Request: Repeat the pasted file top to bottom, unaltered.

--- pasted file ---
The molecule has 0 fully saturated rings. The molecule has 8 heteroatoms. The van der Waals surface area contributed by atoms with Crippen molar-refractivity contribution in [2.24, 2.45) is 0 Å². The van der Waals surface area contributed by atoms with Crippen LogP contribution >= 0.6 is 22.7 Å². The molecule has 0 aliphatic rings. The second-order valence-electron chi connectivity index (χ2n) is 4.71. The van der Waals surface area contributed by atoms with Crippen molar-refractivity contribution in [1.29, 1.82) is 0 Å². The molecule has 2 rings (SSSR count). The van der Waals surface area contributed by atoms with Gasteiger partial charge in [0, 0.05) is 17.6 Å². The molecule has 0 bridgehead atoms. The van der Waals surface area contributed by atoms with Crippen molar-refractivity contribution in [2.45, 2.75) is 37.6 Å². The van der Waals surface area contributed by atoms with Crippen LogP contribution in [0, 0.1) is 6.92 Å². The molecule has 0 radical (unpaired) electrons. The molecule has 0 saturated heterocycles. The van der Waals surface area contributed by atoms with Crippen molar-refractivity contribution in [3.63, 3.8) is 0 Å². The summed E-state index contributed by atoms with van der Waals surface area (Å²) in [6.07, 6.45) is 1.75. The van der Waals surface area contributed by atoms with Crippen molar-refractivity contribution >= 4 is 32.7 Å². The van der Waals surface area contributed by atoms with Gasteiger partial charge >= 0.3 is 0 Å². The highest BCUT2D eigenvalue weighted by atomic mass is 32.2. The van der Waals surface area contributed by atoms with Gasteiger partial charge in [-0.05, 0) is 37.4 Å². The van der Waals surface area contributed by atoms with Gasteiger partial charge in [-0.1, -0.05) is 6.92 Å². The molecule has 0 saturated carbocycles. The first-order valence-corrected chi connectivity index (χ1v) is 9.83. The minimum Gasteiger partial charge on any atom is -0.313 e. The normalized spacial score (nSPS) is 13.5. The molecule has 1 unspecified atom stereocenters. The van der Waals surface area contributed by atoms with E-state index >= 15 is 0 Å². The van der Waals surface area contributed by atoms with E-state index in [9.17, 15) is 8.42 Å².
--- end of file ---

The molecule has 0 fully saturated rings. The molecule has 8 heteroatoms. The van der Waals surface area contributed by atoms with Crippen molar-refractivity contribution in [2.24, 2.45) is 0 Å². The van der Waals surface area contributed by atoms with Crippen LogP contribution >= 0.6 is 22.7 Å². The molecule has 0 aliphatic rings. The second-order valence-electron chi connectivity index (χ2n) is 4.71. The van der Waals surface area contributed by atoms with Crippen molar-refractivity contribution in [1.29, 1.82) is 0 Å². The molecule has 2 rings (SSSR count). The van der Waals surface area contributed by atoms with Gasteiger partial charge in [0, 0.05) is 17.6 Å². The molecule has 0 bridgehead atoms. The van der Waals surface area contributed by atoms with Crippen molar-refractivity contribution in [2.45, 2.75) is 37.6 Å². The van der Waals surface area contributed by atoms with Crippen LogP contribution in [0, 0.1) is 6.92 Å². The molecule has 0 radical (unpaired) electrons. The molecule has 0 saturated heterocycles. The van der Waals surface area contributed by atoms with Crippen molar-refractivity contribution in [3.63, 3.8) is 0 Å². The summed E-state index contributed by atoms with van der Waals surface area (Å²) in [6.07, 6.45) is 1.75. The van der Waals surface area contributed by atoms with Crippen molar-refractivity contribution >= 4 is 32.7 Å². The van der Waals surface area contributed by atoms with Gasteiger partial charge >= 0.3 is 0 Å². The highest BCUT2D eigenvalue weighted by atomic mass is 32.2. The van der Waals surface area contributed by atoms with Gasteiger partial charge in [-0.05, 0) is 37.4 Å². The van der Waals surface area contributed by atoms with Gasteiger partial charge in [-0.1, -0.05) is 6.92 Å². The molecule has 0 saturated carbocycles. The first-order valence-corrected chi connectivity index (χ1v) is 9.83. The minimum Gasteiger partial charge on any atom is -0.313 e. The normalized spacial score (nSPS) is 13.5. The molecule has 1 unspecified atom stereocenters. The van der Waals surface area contributed by atoms with E-state index >= 15 is 0 Å². The van der Waals surface area contributed by atoms with E-state index in [9.17, 15) is 8.42 Å².